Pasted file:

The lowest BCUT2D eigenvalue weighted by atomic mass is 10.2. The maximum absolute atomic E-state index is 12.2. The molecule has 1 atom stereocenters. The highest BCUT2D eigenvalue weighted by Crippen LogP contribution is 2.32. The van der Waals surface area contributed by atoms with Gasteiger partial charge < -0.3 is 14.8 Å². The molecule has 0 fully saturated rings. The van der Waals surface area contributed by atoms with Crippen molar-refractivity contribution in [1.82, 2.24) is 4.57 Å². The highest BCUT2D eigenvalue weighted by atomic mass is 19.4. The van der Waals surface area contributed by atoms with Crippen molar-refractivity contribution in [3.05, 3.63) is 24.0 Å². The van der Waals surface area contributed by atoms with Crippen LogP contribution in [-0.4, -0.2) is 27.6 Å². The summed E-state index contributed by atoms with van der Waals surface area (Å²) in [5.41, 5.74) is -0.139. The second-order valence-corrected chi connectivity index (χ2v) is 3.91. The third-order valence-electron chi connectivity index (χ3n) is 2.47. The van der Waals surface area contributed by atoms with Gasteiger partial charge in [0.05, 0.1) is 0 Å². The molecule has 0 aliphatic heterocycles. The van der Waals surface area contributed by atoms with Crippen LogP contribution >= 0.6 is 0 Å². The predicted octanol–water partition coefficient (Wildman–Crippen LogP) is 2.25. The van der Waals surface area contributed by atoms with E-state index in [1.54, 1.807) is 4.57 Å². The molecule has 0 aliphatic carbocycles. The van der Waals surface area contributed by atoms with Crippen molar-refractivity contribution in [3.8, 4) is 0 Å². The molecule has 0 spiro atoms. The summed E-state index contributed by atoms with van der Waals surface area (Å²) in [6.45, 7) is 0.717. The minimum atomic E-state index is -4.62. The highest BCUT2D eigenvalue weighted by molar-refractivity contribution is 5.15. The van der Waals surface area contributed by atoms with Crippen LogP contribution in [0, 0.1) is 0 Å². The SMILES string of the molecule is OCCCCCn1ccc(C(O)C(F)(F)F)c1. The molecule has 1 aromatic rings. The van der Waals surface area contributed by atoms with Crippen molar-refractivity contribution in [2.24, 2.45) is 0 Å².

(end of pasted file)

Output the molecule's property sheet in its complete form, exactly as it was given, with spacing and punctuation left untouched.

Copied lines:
The lowest BCUT2D eigenvalue weighted by atomic mass is 10.2. The maximum absolute atomic E-state index is 12.2. The molecule has 1 atom stereocenters. The highest BCUT2D eigenvalue weighted by Crippen LogP contribution is 2.32. The van der Waals surface area contributed by atoms with Gasteiger partial charge < -0.3 is 14.8 Å². The molecule has 0 fully saturated rings. The van der Waals surface area contributed by atoms with Crippen molar-refractivity contribution in [1.82, 2.24) is 4.57 Å². The highest BCUT2D eigenvalue weighted by atomic mass is 19.4. The van der Waals surface area contributed by atoms with Crippen molar-refractivity contribution in [3.05, 3.63) is 24.0 Å². The van der Waals surface area contributed by atoms with Crippen LogP contribution in [-0.4, -0.2) is 27.6 Å². The summed E-state index contributed by atoms with van der Waals surface area (Å²) in [5.41, 5.74) is -0.139. The second-order valence-corrected chi connectivity index (χ2v) is 3.91. The third-order valence-electron chi connectivity index (χ3n) is 2.47. The van der Waals surface area contributed by atoms with Gasteiger partial charge in [0.05, 0.1) is 0 Å². The molecule has 0 aliphatic heterocycles. The van der Waals surface area contributed by atoms with Crippen LogP contribution >= 0.6 is 0 Å². The predicted octanol–water partition coefficient (Wildman–Crippen LogP) is 2.25. The van der Waals surface area contributed by atoms with E-state index in [1.54, 1.807) is 4.57 Å². The molecule has 0 aliphatic carbocycles. The van der Waals surface area contributed by atoms with Crippen molar-refractivity contribution in [3.8, 4) is 0 Å². The molecule has 0 spiro atoms. The summed E-state index contributed by atoms with van der Waals surface area (Å²) in [6.45, 7) is 0.717. The minimum atomic E-state index is -4.62. The highest BCUT2D eigenvalue weighted by molar-refractivity contribution is 5.15. The van der Waals surface area contributed by atoms with Crippen LogP contribution in [0, 0.1) is 0 Å². The SMILES string of the molecule is OCCCCCn1ccc(C(O)C(F)(F)F)c1. The molecule has 1 aromatic rings. The van der Waals surface area contributed by atoms with Crippen molar-refractivity contribution in [2.24, 2.45) is 0 Å².